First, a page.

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Office of the Governor
JOHN CARNEY



Wilmington Learning Collaborative Logo
 

Wilmington schools. Wilmington voices.


Governor Carney sent a letter to members of the Christina, Red Clay, and Brandywine boards of education, urging them to support moving forward with negotiations to create the Wilmington Learning Collaborative.

Read Governor Carney’s Letter:

Dear Christina, Brandywine, and Red Clay School Boards,

Thank you for considering our Wilmington Learning Collaborative proposal to work together to strengthen and support schools in the City of Wilmington. This letter is to request that, by your February board meetings, you vote to move forward with formally exploring this partnership.

This vote would authorize your superintendents to begin formal negotiations to develop memoranda of understanding, with the goal of creating the Collaborative. As a result of these negotiations, we hope to present you with finalized MOUs for your approval this spring. Voting at your January or February meeting to move forward does not obligate you to approve these MOUs. But it would express a broad agreement to explore this partnership to support children, educators, and families in the City.

The Wilmington Learning Collaborative model is one that we’ve seen work in other states. It is a partnership among City schools to work together on behalf of our children in Wilmington – and to empower educators who know best what City students need. It will create a hyper focus on the challenges facing Wilmington students and educators. We know there is work to be done across each district. This will enable a new governing board and team to focus all of their efforts on City schools, giving them the targeted support and local engagement they need.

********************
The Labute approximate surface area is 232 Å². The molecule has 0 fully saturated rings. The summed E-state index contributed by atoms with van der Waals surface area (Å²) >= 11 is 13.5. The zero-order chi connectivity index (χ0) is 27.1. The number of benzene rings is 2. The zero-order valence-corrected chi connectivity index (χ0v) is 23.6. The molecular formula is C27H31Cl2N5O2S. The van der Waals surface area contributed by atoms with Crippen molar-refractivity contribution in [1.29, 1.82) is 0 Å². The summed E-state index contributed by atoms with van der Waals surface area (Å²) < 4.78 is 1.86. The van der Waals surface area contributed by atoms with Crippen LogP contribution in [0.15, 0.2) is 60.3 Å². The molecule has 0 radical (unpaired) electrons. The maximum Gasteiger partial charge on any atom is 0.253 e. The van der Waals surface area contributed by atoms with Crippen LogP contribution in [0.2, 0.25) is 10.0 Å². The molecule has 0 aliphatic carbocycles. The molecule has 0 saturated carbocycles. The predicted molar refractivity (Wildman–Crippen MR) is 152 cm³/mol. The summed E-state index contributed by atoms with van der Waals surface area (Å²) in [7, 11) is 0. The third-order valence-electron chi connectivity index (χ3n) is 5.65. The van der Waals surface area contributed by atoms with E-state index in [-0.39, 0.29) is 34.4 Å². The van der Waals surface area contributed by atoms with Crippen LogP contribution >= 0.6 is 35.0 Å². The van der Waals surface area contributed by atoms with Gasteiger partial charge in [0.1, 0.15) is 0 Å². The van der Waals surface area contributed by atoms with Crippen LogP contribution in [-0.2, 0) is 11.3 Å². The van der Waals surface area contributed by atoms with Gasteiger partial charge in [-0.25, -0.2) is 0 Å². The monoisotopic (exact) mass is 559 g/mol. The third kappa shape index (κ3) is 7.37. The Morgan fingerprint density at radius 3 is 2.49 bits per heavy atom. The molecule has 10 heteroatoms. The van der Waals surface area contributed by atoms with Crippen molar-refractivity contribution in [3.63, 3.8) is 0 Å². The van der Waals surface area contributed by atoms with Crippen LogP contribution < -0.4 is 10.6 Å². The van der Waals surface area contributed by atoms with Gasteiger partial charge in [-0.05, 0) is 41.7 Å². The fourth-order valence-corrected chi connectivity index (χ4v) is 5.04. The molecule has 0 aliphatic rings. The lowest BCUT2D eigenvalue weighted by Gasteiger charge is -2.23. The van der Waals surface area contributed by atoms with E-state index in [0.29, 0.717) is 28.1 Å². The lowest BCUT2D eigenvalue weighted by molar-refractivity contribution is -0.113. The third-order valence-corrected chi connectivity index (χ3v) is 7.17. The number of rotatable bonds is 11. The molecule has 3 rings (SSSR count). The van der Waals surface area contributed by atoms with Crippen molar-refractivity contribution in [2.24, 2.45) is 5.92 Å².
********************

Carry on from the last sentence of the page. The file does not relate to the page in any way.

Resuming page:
Governor Carney’s office hosted a “virtual visit” with a few models similar to the Wilmington Learning Collaborative. The visit included conversations with educators, school and district leaders, board members, and community leaders in places like Springfield, Fort Worth, Waco, and Denver.

 

Unfortunately, we know City students are not getting the education they need and deserve. We have much work to be done to ensure all of our third graders are reading on grade level, to set them up for future academic success. Wilmington children, families, and educators need additional support. I stand ready to offer that support – and I hope you’ll join me.

In asking for your support for the Collaborative, I wanted to address a few questions we’ve received, and to let you know about the outreach we’ve done to your school communities.

Engagement:

Governor Carney talks to Wilmington residents about the Wilmington Learning Collaborative.We have taken community and stakeholder engagement seriously throughout this process. Since August 2021, my team and I have held over 100 Zooms, calls, meetings, and/or engagement opportunities with educators, families, community leaders, elected leaders, advocates, and other key stakeholders. We’ve been before each of your boards at least twice. We’ve hosted meetings for educators who work at each of the City schools. We’ve met with union leadership for each district. We have done school visits during the day to Warner and Bancroft, and plan to visit Harlan, Bayard/Pulaski, Lewis, and Shortlidge in the coming weeks. We’ve held community meetings at Bancroft, Pulaski, Warner, and Harlan that were live streamed and recorded. We’ve knocked on doors on the east and west side to invite families to these meetings, to hear from them about their educational experiences, and to tell them about our plan. We’ve presented to members of the Wilmington City Council, DSEA, and City members of the General Assembly. We held a virtual town hall with the Delaware PTA. We hosted a virtual visit for dozens of school and district leaders and community members to see how this model is working around the country. That meeting was also recorded and can be viewed by anyone.